Section 7 Expenses for Children with Special Needs
By Matthew Katsionis, Senior Family Lawyer, Vancouver
There are two main categories of child support in Canada under the Federal Child Support Guidelines. Section 3, which is the regular monthly amount, and Section 7 expenses, often referred to as special or extraordinary expenses, which are expenses for children that are in addition to the ongoing monthly amount. Some of the most common expenses are:
- Extracurricular activities such as swimming, piano lessons, soccer, dance, camps, etc.;
- Tuition and school expenses including field trips;
- Medical and dental expenses that are over and above extended medicals or third-party insurance premiums.
We often get asked, is there a cap to how many section 7 expenses a parent ought to incur? There is no hard and fast cap rather it is a matter of what is reasonable for that individual family.
For example, parties earning median incomes of approximately $70,000 should not be expected to share in costs for an exorbitant costly section 7 activity. A working example may be horseback riding lessons that costs $20,000 per year. However, if this was an activity that the child(ren) enjoyed throughout the marriage or relationship it could be deemed to be reasonable.
But what about children with special needs? Children with special needs have section 7 child support expenses that are typically well beyond medical insurance and premiums. What is “reasonable” for a parent to have to pay? What kind of limit is there?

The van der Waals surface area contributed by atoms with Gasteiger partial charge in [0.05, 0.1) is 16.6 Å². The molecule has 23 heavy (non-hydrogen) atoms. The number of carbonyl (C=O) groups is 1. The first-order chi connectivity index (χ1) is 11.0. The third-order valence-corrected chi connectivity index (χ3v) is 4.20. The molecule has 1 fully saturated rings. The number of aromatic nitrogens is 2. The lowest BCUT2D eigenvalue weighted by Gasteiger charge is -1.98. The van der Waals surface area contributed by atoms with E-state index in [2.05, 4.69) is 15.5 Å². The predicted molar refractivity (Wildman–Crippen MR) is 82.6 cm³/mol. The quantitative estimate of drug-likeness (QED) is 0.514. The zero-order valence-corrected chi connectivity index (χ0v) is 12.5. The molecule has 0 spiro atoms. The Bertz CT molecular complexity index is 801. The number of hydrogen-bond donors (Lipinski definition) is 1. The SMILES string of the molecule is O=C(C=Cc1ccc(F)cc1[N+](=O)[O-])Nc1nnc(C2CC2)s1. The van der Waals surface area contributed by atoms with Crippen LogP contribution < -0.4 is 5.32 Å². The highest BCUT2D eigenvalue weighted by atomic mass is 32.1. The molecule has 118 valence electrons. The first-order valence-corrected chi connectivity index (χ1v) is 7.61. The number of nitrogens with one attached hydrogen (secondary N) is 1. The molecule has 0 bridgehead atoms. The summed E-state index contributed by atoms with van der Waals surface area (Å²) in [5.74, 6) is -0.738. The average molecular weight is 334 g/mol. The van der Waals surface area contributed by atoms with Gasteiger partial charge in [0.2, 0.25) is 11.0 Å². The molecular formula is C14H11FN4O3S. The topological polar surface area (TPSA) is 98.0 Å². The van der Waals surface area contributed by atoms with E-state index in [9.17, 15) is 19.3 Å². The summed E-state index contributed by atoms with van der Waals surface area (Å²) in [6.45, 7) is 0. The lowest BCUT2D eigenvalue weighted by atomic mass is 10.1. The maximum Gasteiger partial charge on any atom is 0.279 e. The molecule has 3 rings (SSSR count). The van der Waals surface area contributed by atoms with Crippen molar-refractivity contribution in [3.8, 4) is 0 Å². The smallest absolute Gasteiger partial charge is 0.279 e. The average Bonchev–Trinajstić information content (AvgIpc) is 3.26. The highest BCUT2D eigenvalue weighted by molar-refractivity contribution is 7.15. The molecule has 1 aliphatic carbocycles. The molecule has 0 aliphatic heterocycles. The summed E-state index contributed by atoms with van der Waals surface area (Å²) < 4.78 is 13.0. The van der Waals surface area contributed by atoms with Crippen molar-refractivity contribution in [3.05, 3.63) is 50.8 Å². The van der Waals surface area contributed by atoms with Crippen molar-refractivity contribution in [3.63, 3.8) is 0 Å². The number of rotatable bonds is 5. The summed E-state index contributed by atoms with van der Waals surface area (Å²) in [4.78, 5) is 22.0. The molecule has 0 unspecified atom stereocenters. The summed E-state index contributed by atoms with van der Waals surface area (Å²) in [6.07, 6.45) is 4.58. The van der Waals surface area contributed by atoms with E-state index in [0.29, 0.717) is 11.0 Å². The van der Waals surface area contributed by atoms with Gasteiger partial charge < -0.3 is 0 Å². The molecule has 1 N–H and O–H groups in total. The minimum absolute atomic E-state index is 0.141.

The courts have been very clear that necessary section 7 child support expenses for children with special needs must be paid. There is not necessarily a “cap” except when there are limited financial means on the part of the payor parent to pay. However, in such cases the court takes a very close look at the finances of the payor. Financial hardship is a very difficult argument to make in the face of expenses for a child with special needs.
For example, a child who is diagnosed with autism spectrum disorder (ASD) may require one or more of a plethora of services that are over and above extended medical insurance coverage such as having a behavioral therapist or behavioral interventionist, occupational therapist, psychologist, counselor, speech therapist, etc. The court will assume that these section 7 expenses are reasonable and in the best interests of the child and the only question is can the payor parent afford it. All information regarding income and budgets will need to be shared as the court will look for all available sources of funds to pay these expenses.
It is important to note that the court will usually defer to the experts, whether it is a psychologist or a doctor who has made an assessment or diagnosis, a counselor or therapist (such as a behavioral therapist or interventionist) and any other medical professionals who have the expertise to make a diagnosis and determine what services best serve the child’s needs.
As the parent who is seeking section 7 child support for a child with special needs, it is important to do the following in preparing for your matter:
- Obtain any reports from the medical professionals in your child’s life;
- Make efforts to obtain or otherwise attempt to obtain third party funding. There are many organizations that provide funding or resources.
- If your former spouse is not providing adequate support, be proactive. Send texts or e-mails requesting support, and if it is not progressing, move forward through the court; and
- Keep all of the receipts for any out-of-pocket expenses you incur for the special needs treatments, assessments, therapies, etc.
If you are looking for assistance in a child support matter involving section 7 expenses, the Vancouver family lawyers at Crossroads Law have extensive experience in these types of files. This includes successful outcomes at mediation, arbitration, and trial. Contact us for your free consultation now.